SPE­CIAL FEA­TURE

Manch­ester based kitchen de­signer Diane Berry be­lieves that a kitchen should be a com­bi­na­tion of style, un­com­pli­cated de­tail and com­fort. A chat with the de­signer...

The Ideal Home and Garden - - Contents - IM­PRES­SIONS: BENOY SE­BAS­TIAN

Into the cre­ative mind of Diane Berry

Why did you opt to be a kitchen de­sign spe­cial­ist?

I find kitchens to be the most chal­leng­ing. I also be­lieve that to be a true ex­pert you need to choose one room and be­come ob­ses­sive about ev­ery as­pect of that room. Not many de­sign­ers en­joy de­sign­ing a kitchen. A de­signer should have enough prod­uct knowl­edge about a large range of prod­ucts, which are chang­ing all the time. This is my thirty sev­enth year de­sign­ing, and I pride my­self in keep­ing up to date with minute de­tails.

The kitchen has un­der­gone a sea change over the years. Agree?

I com­pletely agree. The kitchen is now the hub of the home; in fact, the nerve cen­ter. They are often mas­sive spa­ces that in­clude din­ing ar­eas, re­lax­ation zones and even bars. Fam­ily mo­ments th­ese days are more often in the kitchen, whether it’s de­liv­er­ing good or bad news. I feel happy when I de­sign spa­ces that are so­cial and easy to live in and filled with fam­ily mo­ments to re­mem­ber.

Kitchen ap­pli­ances to­day are re­ally smart. How would you go about de­sign­ing the per­fect kitchen for the right place­ment of the gadgets?

To help home­own­ers choose the right ap­pli­ances, I ask lots of ques­tions, and then en­joy lis­ten­ing. I make sure my clients know all about the var­i­ous gadgets and their fea­tures in or­der that they can make in­formed choices to suit their re­quire­ments. I have most of the ap­pli­ances in my own kitchen, so I can talk con­fi­dently about them. I think this is the best way to un­der­stand an ap­pli­ance. Peo­ple al­ways tell me I ask so much more than other de­sign­ers, but I don’t un­der­stand how any­one can de­sign with­out know­ing their clients - their height, whether they are left or right handed - sim­ple, and ob­vi­ous ques­tions that al­low for per­fect so­lu­tions for each client.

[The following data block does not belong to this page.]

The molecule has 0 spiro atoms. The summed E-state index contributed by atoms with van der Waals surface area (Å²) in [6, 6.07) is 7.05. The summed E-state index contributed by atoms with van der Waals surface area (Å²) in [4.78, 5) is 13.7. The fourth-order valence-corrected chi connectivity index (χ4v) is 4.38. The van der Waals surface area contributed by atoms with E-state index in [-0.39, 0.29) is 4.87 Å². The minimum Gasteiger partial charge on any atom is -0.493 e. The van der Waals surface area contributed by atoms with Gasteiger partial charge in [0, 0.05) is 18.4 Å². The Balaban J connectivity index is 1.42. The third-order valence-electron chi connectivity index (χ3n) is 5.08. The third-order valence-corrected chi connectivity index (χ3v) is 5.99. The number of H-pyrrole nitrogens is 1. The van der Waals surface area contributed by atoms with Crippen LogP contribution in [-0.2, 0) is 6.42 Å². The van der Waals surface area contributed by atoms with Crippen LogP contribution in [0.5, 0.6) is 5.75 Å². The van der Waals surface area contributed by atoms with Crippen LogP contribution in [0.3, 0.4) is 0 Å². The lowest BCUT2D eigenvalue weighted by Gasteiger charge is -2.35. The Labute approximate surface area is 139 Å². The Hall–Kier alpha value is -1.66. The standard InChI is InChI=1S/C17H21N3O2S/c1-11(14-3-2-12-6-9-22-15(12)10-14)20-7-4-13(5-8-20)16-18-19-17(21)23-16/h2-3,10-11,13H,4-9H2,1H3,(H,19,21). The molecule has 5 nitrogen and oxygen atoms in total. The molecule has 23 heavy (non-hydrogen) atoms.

What are the chal­lenges as­so­ci­ated with de­sign­ing kitchens?

The kitchen in­dus­try is filled with peo­ple who sell kitchens and have no idea about de­sign - peo­ple who think units, ap­pli­ances and work­tops make a kitchen and that’s it. Un­til you’ve had a kitchen de­signed for your­self, you won’t re­ally ap­pre­ci­ate and un­der­stand the dif­fer­ence. A well-de­signed kitchen is like a well-de­signed car, it can be­come a part of you and you drive with­out think­ing about it, ev­ery­thing is in the right place. For ex­am­ple - the right height work­top means your shoul­ders are re­laxed while you pre­pare and cook. Ask­ing the right ques­tions, and un­der­stand­ing the an­swers can change how you feel. If a de­signer isn’t not­ing down your height and which hand you use; then take the pains to find one who does want to know, trust me, it will make your life sim­pler.

What is the cur­rent kitchen trend?

The trend in kitchens now is dark units and work­tops, lots of stone fin­ishes mixed with me­tal­lic. Trends are to be watched care­fully, only choose it if you love it, as trends come and go. Qual­ity kitchens last for years.

I don’t un­der­stand how any­one can de­sign with­out know­ing their clients - their height, whether they are left or right handed - sim­ple, and ob­vi­ous ques­tions that al­low for per­fect so­lu­tions for each client.”

DIANE BERRY

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